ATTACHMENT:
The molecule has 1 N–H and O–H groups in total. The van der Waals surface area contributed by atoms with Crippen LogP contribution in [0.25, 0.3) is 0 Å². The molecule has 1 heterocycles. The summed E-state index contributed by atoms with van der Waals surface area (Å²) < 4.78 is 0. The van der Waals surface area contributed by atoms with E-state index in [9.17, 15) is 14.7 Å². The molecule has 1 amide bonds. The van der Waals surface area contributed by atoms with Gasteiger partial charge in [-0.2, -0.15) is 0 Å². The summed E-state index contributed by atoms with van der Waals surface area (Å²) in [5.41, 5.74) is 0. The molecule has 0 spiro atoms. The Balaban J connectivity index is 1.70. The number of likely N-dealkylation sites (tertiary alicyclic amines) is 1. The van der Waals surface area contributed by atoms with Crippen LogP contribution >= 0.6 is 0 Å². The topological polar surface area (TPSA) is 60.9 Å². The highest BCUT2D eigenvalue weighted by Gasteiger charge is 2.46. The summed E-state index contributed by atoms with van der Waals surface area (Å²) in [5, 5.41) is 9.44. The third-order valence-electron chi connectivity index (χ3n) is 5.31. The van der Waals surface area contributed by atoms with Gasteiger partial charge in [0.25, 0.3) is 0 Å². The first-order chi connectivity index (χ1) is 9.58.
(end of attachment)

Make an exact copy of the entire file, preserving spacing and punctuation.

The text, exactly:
The molecule has 1 N–H and O–H groups in total. The van der Waals surface area contributed by atoms with Crippen LogP contribution in [0.25, 0.3) is 0 Å². The molecule has 1 heterocycles. The summed E-state index contributed by atoms with van der Waals surface area (Å²) < 4.78 is 0. The van der Waals surface area contributed by atoms with E-state index in [9.17, 15) is 14.7 Å². The molecule has 1 amide bonds. The van der Waals surface area contributed by atoms with Gasteiger partial charge in [-0.2, -0.15) is 0 Å². The summed E-state index contributed by atoms with van der Waals surface area (Å²) in [5.41, 5.74) is 0. The molecule has 0 spiro atoms. The Balaban J connectivity index is 1.70. The number of likely N-dealkylation sites (tertiary alicyclic amines) is 1. The van der Waals surface area contributed by atoms with Crippen LogP contribution >= 0.6 is 0 Å². The topological polar surface area (TPSA) is 60.9 Å². The highest BCUT2D eigenvalue weighted by Gasteiger charge is 2.46. The summed E-state index contributed by atoms with van der Waals surface area (Å²) in [5, 5.41) is 9.44. The third-order valence-electron chi connectivity index (χ3n) is 5.31. The van der Waals surface area contributed by atoms with Gasteiger partial charge in [0.25, 0.3) is 0 Å². The first-order chi connectivity index (χ1) is 9.58.